In 1930’s, US suffered from ‘Great Depression’, and so did Hollywood studios. Most of the films released during that time failed to give a livelier movie experience for its audiences. In that time, came a screwball comedy – a word that would dominate Hollywood comedy genre in later years – which was directed by Frank Capra, titled “It Happened One Night” (1934). It was Capra’s first classic and it was a best entertaining Hollywood material, which merged the realities of depression era with the fantasies of big screen. The snappy dialogues and eccentric acting went on to be the deciding factors of screwball comedy, but Capra’s movie is also a true-to-the-times genteel romance. The film’s story was based on a short story entitled “Night Bus” (by Samuel Hopkins). Colombia Pictures, after reading the film’s script turned it down, calling it ‘frothy and lightweight.’ Later, revisions were made to the script; Capra got the approval and also got the favorite romantic leading man ‘Clark Gable.’ Even if you are seeing it for the first time, you can guess the way, a scene unfolds, since it has been imitated by numerous television shows and films.
The overprotected Ellie Andrews (Claudette Colbert) is the daughter of an immensely rich patriarch. He keeps her confined in a yacht, in Southern Florida, in order to prevent her from joining the worthless playboy and adventurer King Westley (Jameson Thomas). She has already eloped with him and married out of spite. The recalcitrant Ellie jumps off the yacht and swims ashore. Ellie, who has never been on her own, discovers the livelihood of working class Americans in depression era. She also decides to travel anonymously on bus, to avoid her father’s hoard of detectives. Ellie trip to New York (where Westley is located) catches the attention of proletarian newspaperman, Peter Warne (Clark Gable), who travels on the bus with her and figures out her guise.
Despite Peter’s contempt for upper class, he gets attracted to the charm, beauty and guts of Ellie. To keep matters more concerning, we see the fiery Ellie losing her suitcase. Now, Peter takes her under his wing because he thinks that there is a story in her plight. In exchange, he agrees to take her to Westley to have a proper wedding. Thus begins a love/hate relationship, which mostly camouflages flirtation with heavy arguments.
Frank Capra doesn’t make this film as a romantic comedy. He also takes us through a distinctive Depression-era American landscape. The film’s most inspiring scene is the one, which takes place inside a bus, where the passengers, strangers to each other, sing a song and invent a moment of hope, which makes them united as members of a community. Hollywood entertainment of the 30’s didn’t much concentrate on the downbeat locales of reality. Bus stations, dirty roads, outdoor bathing houses, raw carrots and one-donut-one-egg breakfasts were not the common things, you see in the old, falsely glittering Hollywood flicks. Yeah, the movie’s central theme: “Love wins all classes” has been done to death in films made all over the world, but Capra’s vision still seems afresh and sharp-witted. Many modern rom-com jumps into romance part without the development of characters. But, here, Capra takes time to set the emotions of his characters. Colbert’s Ellie character in modern movies would have been turned into an unrelatable, stereotypical rich girl. However, Riskin’s adapted script provides some glimpses of Ellie that allows us to see her as a rebellious spirit held by the father as a prisoner. Her pampered existence is neatly explained through that continual surveillance.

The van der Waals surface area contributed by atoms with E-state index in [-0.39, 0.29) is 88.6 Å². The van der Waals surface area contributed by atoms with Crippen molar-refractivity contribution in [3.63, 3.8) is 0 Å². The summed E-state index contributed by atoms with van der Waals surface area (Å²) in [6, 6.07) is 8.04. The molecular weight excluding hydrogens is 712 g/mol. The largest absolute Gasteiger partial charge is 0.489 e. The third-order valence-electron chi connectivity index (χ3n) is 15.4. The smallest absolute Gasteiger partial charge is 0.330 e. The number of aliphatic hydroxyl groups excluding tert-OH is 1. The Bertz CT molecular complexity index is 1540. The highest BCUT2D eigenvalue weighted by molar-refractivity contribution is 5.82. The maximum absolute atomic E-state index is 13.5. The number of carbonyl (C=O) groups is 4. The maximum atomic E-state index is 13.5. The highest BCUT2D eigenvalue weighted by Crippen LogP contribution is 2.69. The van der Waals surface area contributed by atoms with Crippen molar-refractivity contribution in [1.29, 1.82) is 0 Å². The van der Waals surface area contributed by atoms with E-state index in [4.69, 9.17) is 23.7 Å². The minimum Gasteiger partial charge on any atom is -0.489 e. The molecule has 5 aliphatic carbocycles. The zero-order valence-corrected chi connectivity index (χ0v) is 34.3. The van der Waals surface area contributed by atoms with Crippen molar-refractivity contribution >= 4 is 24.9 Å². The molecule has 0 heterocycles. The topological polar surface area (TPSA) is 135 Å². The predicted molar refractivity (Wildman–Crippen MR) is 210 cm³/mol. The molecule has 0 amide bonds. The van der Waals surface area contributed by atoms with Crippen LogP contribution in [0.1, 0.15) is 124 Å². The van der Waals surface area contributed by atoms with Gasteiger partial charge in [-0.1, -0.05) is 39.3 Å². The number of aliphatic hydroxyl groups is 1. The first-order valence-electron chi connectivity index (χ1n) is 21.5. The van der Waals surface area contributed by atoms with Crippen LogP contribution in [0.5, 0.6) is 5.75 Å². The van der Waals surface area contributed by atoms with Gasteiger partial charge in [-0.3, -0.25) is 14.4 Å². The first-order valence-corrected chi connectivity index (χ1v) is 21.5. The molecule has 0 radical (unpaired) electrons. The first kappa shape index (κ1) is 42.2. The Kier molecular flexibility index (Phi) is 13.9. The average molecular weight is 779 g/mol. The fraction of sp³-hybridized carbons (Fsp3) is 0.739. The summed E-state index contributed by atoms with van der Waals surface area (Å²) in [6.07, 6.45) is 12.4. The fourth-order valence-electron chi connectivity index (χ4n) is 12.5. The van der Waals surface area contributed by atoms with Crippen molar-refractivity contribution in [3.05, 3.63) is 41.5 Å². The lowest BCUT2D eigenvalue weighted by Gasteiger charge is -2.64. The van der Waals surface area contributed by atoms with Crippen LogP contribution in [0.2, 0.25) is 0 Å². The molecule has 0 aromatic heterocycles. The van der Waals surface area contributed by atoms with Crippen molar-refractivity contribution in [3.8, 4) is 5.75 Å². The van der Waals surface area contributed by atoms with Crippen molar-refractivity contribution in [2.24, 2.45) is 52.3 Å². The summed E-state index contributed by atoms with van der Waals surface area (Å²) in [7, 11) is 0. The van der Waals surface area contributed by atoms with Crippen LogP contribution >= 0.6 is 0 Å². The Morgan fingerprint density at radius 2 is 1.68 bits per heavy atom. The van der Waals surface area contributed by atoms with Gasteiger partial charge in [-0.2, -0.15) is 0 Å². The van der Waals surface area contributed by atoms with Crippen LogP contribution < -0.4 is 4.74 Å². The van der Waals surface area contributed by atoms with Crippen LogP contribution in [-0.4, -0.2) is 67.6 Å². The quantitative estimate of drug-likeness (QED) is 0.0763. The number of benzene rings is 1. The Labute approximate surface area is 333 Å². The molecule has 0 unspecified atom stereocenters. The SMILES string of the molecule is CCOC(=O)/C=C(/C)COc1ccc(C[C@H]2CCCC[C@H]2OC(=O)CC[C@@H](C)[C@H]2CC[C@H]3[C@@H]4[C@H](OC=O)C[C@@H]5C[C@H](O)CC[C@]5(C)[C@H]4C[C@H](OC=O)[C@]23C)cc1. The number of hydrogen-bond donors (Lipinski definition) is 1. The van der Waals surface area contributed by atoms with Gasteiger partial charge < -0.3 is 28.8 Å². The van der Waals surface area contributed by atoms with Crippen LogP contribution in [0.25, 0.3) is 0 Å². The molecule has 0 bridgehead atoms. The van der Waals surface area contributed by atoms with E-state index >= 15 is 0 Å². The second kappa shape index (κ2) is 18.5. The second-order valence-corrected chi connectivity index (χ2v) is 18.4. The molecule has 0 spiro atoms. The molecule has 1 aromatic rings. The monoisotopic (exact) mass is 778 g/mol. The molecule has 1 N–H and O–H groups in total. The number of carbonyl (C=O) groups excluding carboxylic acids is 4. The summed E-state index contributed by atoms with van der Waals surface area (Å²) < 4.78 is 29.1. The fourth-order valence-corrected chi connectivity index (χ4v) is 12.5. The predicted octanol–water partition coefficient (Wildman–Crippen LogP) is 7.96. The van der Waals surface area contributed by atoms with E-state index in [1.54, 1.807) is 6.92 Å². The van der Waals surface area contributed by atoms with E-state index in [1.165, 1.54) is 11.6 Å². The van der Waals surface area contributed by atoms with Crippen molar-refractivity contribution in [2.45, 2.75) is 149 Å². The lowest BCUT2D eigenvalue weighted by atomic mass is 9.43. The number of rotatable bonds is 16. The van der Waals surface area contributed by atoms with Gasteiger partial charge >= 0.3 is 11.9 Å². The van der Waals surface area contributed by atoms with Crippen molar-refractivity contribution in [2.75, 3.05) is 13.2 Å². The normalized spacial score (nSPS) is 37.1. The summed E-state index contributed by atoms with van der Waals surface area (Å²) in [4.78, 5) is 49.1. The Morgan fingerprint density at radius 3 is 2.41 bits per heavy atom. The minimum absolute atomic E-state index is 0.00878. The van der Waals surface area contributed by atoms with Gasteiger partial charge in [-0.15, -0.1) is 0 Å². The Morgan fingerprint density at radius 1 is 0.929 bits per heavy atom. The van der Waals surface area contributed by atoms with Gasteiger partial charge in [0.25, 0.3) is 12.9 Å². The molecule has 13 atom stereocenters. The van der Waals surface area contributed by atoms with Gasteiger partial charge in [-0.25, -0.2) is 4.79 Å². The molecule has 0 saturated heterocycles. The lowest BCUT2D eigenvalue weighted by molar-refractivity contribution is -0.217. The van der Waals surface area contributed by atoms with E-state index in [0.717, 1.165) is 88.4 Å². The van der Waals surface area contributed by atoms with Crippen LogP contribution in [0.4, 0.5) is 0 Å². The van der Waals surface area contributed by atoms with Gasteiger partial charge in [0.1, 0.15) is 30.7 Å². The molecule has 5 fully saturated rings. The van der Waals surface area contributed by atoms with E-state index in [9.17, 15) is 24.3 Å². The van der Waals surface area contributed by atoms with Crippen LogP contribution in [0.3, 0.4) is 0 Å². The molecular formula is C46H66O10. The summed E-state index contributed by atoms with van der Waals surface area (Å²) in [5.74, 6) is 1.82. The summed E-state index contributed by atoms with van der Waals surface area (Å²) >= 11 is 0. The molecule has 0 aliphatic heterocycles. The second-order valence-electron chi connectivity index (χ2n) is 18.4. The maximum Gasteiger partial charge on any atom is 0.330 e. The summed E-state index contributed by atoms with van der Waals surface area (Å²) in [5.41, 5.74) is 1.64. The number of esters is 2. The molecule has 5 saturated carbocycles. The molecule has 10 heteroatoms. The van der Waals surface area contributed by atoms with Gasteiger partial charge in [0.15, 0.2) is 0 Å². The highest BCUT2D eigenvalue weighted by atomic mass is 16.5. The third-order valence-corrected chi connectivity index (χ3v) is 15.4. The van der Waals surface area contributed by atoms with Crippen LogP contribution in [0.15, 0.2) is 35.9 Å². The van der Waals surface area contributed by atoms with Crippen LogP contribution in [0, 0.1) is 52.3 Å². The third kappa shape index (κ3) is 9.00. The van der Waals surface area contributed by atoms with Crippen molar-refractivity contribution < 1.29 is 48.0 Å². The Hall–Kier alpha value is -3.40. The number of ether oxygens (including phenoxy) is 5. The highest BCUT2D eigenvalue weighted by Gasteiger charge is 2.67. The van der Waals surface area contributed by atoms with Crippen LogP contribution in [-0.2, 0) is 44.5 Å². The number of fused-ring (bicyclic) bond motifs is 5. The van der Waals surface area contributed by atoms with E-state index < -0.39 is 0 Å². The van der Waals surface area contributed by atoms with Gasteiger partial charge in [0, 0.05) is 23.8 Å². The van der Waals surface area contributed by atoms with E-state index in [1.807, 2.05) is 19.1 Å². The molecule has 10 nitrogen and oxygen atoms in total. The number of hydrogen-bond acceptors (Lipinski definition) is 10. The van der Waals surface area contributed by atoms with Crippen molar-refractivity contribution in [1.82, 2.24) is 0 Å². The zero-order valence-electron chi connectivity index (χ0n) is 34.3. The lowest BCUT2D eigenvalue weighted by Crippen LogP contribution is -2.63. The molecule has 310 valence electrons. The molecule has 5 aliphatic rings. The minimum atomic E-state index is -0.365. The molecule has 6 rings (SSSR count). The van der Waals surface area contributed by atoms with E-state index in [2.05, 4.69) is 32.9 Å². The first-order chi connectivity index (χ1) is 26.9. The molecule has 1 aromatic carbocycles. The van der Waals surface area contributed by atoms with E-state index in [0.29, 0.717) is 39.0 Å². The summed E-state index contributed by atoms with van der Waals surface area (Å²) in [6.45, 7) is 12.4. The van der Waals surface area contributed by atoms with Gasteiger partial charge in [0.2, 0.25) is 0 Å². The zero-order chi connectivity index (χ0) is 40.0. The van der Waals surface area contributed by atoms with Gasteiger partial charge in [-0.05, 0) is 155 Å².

|Frank Capra (left) with Colbert and Gable|
Capra, previously directed Claudette Colbert in the 1927 movie “For the Love of Mike.” That movie’s failure made her to approach this project with skepticism. She was eventually offered a fee that was double the standard amount. But, she still continued to express displeasure in the set, which certainly helped her character of bored rich girl. Her indifference and demureness works very well in the scenes against Gable. After winning that year’s Best actor Oscar, she even credited Capra. On the other hand, Gable infuses enough smart-aleck rudeness into Peter without turning him into a dull person. The playfulness (his first comedy role), he showed here was not often evident in his later important works (“Mutiny on the Bounty”, “Gone with the Wind”). He also won an Academy Award for his role.
“It Happened One Night” was surely victimized by many copycat stories. Nonetheless, nothing takes away Gable and Colbert’s fresh performances, and Capra's deftness. It is a quintessential rom-com that isn’t about comedic bantering, but also about the slow burn, which reveals the full bloom of love.